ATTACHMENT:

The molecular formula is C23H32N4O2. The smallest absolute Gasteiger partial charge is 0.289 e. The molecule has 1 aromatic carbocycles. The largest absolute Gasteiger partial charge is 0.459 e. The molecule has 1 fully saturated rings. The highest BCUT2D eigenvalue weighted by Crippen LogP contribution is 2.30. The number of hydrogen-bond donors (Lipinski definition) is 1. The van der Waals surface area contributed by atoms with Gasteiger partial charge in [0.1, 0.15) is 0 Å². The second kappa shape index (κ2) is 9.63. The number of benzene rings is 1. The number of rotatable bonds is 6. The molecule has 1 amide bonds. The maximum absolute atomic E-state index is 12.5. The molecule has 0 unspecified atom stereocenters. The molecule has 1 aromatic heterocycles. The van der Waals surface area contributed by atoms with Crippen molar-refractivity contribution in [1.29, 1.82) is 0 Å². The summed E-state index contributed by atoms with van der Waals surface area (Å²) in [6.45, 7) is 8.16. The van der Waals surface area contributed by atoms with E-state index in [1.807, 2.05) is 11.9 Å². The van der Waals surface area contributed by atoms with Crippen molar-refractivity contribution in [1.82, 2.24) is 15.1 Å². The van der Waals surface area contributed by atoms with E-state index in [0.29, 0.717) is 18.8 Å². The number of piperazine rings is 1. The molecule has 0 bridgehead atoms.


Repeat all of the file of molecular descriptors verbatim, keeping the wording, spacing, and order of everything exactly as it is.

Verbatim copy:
The molecular formula is C23H32N4O2. The smallest absolute Gasteiger partial charge is 0.289 e. The molecule has 1 aromatic carbocycles. The largest absolute Gasteiger partial charge is 0.459 e. The molecule has 1 fully saturated rings. The highest BCUT2D eigenvalue weighted by Crippen LogP contribution is 2.30. The number of hydrogen-bond donors (Lipinski definition) is 1. The van der Waals surface area contributed by atoms with Gasteiger partial charge in [0.1, 0.15) is 0 Å². The second kappa shape index (κ2) is 9.63. The number of benzene rings is 1. The number of rotatable bonds is 6. The molecule has 1 amide bonds. The maximum absolute atomic E-state index is 12.5. The molecule has 0 unspecified atom stereocenters. The molecule has 1 aromatic heterocycles. The van der Waals surface area contributed by atoms with Crippen molar-refractivity contribution in [1.29, 1.82) is 0 Å². The summed E-state index contributed by atoms with van der Waals surface area (Å²) in [6.45, 7) is 8.16. The van der Waals surface area contributed by atoms with E-state index in [1.807, 2.05) is 11.9 Å². The van der Waals surface area contributed by atoms with Crippen molar-refractivity contribution in [1.82, 2.24) is 15.1 Å². The van der Waals surface area contributed by atoms with E-state index in [0.29, 0.717) is 18.8 Å². The number of piperazine rings is 1. The molecule has 0 bridgehead atoms.